When it comes to the term ‘timeless classics,’ you’ll be hard-pressed to find one that’s as literally timeless than Romeo and Juliet. While it has been adapted several times over, it seems like every artist that gets their hands on the story is afraid of modifying the themes and story too greatly. I get it! If there’s any author you don’t want to deviate too far from, it’s Shakespeare of all people. I completely understand the notion of wanting to stay faithful. But it does make every adaptation feel a bit dry just by nature. The closest we got to a total revitalization of the story is Baz Luhrmann’s adaptation back in 1996. Even then, the film still felt compelled to nearly play the story beat for beat even with it’s 90s setting.

Carey Williams’ latest adaptation of the literary classic, R#J is about as modern as you can possibly get in the year 2021. The entire film takes place from the perspective of the devices and apps that we used. From Twitter to Instagram and FaceTime and iMessage – it’s reminiscent of Unfriended or Searching in its visual language but as equally romantic as any other iteration of Romeo and Juliet you’ve ever seen. One of my favorite aspects of the film is how it isn’t afraid to use the technology and modern day setting to its advantage to take narrative risks. One in particular is a “twist” of sorts that incorporates the original plotline, but subverts it in a way you wouldn’t expect that makes so much more sense in a modern context of social media.

Of course, a Romeo and Juliet adaptation only works if you buy the lovers cast in the leading roles. And I’m happy to report that Cameron Engles as Romeo and María Gabriela de Faría as Juliet are both lovely and endlessly charismatic in their roles. You fully buy how hard they’re falling in love for each other, but more than anything else – this film dips into the fact that they’re teens who easily fall in love. The film never dismisses the authenticity of their love, but it leans heavily into how quickly they fall. It somehow even feels relatable to someone like me, a 23 year old, who’s past relationships have also centered around creating Spotify playlists for each other and spending countless amount of hours FaceTiming and texting each other. That is simply the most modern love language their is, and this film understands that beautifully.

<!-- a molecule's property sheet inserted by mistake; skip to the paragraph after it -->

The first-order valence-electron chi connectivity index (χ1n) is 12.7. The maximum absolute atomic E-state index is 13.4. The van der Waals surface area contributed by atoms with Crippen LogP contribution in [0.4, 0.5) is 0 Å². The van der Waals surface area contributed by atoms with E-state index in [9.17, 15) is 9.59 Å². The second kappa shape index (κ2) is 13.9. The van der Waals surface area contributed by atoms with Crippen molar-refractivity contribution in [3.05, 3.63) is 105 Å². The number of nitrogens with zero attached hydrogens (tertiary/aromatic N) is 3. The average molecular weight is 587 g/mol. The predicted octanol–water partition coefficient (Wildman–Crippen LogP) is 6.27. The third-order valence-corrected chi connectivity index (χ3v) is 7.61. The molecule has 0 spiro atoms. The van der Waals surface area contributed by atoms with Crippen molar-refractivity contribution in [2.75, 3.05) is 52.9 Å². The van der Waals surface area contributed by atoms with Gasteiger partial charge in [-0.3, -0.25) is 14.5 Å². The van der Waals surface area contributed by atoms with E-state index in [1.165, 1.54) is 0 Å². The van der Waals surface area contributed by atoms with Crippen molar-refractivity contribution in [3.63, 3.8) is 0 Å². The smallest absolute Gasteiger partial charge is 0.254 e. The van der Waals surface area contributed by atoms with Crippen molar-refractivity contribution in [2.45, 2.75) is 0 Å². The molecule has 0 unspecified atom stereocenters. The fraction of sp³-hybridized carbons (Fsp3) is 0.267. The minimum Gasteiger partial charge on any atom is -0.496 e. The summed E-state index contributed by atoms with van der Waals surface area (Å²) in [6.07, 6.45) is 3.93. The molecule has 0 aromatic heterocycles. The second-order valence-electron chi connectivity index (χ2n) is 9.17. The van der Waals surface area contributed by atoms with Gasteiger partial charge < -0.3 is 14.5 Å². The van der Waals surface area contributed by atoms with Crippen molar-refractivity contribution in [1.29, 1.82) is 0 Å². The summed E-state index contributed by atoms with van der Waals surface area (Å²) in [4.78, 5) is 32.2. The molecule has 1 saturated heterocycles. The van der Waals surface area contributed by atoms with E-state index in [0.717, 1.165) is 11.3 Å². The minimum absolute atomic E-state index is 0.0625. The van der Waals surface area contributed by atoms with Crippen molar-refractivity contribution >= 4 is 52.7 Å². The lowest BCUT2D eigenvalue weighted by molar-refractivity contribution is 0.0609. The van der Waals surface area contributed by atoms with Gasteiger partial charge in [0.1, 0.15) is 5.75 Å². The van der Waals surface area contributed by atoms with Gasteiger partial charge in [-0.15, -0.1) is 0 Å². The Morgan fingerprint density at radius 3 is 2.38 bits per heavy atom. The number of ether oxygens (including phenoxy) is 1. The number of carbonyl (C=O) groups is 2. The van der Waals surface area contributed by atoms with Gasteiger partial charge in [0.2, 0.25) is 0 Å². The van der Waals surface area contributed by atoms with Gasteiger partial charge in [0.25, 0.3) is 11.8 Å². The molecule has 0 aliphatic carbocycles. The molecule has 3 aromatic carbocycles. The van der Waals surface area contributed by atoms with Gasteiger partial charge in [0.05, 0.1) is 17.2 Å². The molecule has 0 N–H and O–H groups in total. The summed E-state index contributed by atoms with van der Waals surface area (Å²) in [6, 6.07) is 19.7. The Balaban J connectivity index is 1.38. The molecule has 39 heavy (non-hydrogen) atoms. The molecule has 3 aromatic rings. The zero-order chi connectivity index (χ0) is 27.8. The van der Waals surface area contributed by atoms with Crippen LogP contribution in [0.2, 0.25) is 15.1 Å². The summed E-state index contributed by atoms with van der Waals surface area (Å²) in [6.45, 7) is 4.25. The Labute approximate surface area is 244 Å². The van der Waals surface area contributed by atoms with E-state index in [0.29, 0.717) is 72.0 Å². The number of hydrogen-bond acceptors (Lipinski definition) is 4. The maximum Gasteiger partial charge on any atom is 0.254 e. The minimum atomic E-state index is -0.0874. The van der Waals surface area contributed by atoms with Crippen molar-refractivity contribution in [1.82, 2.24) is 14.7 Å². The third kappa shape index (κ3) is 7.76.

The film can be a bit cheesy at times, but that all feels inherently obvious when it comes to the source material. Even when it changes the story as much as it can possibly be changed, at the end of the day, you’re still adapting the general constructs of a story that a majority of the population knows as well as the back of their hands. That being said, the film still won me over in ways I never thought it would. I’ve sworn off most Shakespeare adaptations as they never bring anything innovative to the table, but I was impressed by the distinct visual style and political commentary underneath the ageless story here.


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